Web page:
Tanvi Misra is a staff writer for CityLab covering immigrant communities, housing, economic inequality, and culture. She also authors Navigator, a weekly newsletter for urban explorers (subscribe here). Her work also appears in The Atlantic, NPR, and BBC.
Especially for single mother-led households.
Despite their problems, government-assistance programs for housing and food are generally considered pretty promising poverty-fighting measures. Census data suggests as much. But a new working paper looking at a broader data set argues that the benefits of these assistance programs are even greater than typically believed. Here’s the main takeaway, via the report:
We find that the survey data sharply understate the income of poor households. Underreporting in the survey data also greatly understates the effects of anti-poverty programs and changes our understanding of program targeting. Using the combined data rather than survey data alone, the poverty reducing effect of all programs together is nearly doubled while the effect of housing assistance is tripled.
While income-based poverty measures have been improving, they still rely on data obtained by the Census bureau via its Current Population Survey—figures riddled with inaccuracies, according to University of Chicago economists Bruce D. Meyer and Nikolas Mittag, authors of the new paper. To demonstrate how these distorted data affect our understanding of poverty and government-assistance programs, the researchers compared the snapshot of poverty created by what people have reported (or in this case, misreported) to the Census with one created using government records of actual assistance given out.
Meyer and Mittag examined administrative data from the New York’s State’s Office of Temporary and Disability Assistance and the federal Department of Housing and Urban Development on food stamps, welfare, and housing assistance (which included rent through housing-voucher programs) in the state between 2008 and 2011. They found that 2.5 percent more of the state’s population was pulled out of poverty as a result of these programs than survey data reported. Administrative data revealed a 5.3 percent reduction in poverty over this time period, almost double that of the 2.8 percent reduction found via survey data.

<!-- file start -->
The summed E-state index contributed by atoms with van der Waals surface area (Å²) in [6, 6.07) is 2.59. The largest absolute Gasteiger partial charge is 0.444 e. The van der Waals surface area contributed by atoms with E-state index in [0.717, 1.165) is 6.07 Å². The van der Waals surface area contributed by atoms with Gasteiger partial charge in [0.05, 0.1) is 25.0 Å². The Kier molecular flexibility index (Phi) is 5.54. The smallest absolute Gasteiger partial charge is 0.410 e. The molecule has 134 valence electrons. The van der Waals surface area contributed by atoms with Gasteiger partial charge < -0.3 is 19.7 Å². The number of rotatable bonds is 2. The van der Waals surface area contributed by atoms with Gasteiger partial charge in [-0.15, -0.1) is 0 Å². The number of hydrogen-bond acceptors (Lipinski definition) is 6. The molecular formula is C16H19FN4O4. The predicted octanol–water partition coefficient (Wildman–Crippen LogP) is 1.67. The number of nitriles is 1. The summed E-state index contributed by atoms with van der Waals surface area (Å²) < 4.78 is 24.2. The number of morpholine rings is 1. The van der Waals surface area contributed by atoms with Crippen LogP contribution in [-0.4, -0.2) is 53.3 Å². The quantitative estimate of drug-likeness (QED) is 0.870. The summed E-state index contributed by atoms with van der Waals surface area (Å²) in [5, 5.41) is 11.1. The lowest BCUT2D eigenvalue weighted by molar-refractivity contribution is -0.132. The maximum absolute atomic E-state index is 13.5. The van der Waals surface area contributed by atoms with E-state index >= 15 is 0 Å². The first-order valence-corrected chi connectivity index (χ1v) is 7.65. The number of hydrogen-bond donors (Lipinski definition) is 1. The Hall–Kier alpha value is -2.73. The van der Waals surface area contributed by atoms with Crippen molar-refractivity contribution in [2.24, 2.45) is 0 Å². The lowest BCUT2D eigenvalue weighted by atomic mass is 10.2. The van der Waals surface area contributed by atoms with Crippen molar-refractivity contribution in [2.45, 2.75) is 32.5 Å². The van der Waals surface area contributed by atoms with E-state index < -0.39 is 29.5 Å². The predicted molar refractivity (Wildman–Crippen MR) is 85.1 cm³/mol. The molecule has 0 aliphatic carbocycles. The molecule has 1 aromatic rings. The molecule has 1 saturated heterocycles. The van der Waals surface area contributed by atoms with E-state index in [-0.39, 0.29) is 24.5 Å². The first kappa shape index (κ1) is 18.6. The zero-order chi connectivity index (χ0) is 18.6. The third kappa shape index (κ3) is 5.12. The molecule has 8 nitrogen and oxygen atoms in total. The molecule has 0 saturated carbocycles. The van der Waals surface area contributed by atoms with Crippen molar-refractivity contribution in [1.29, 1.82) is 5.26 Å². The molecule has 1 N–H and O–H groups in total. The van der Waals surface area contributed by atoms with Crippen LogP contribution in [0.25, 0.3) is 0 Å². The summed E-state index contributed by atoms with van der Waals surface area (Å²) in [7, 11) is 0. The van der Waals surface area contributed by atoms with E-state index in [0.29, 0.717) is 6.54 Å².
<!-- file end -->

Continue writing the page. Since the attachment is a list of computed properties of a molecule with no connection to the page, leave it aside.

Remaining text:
Here’s a chart comparing survey- and administrative-based reduction numbers for different assistance programs across the whole New York population:
Housing vouchers were much more effective in bringing down poverty than any other individual program, as per the administrative data analysis conducted by the authors. They were solely responsible for lifting an additional 1.7 percent of the population out of poverty than the Census survey had detected.
For households with single mothers and disabled family members, the difference between administrative and survey data was particularly stark. As the first chart below shows, the assistance programs led to a 10.2 percent point reduction in poverty rate for households with disabled members as per administrative data, compared to a 5.8 percent point reduction as per survey data:
For single mother-led households, the difference between administrative data-based poverty reduction (18.3) and survey-based reduction (7.3) is 11 percentage points. Housing assistance, more than anything else, made this huge dent in poverty rates: its beneficial effect according to the administrative measure (7.68) was was 10 times greater than it was according to the CPS-measure (0.71):
While the main intent behind the research is to “augment and remedy the weaknesses of survey data,” it acts like a report card evaluating the government’s arsenal of solutions to end concentrated poverty. The findings support the case against slashing funding for housing assistance and placing restrictions on food stamp programs. Housing vouchers, in particular, can help poor families move out of poor neighborhoods, and up the economic ladder. But making these voucher programs more accessible to people who need them remains a challenge.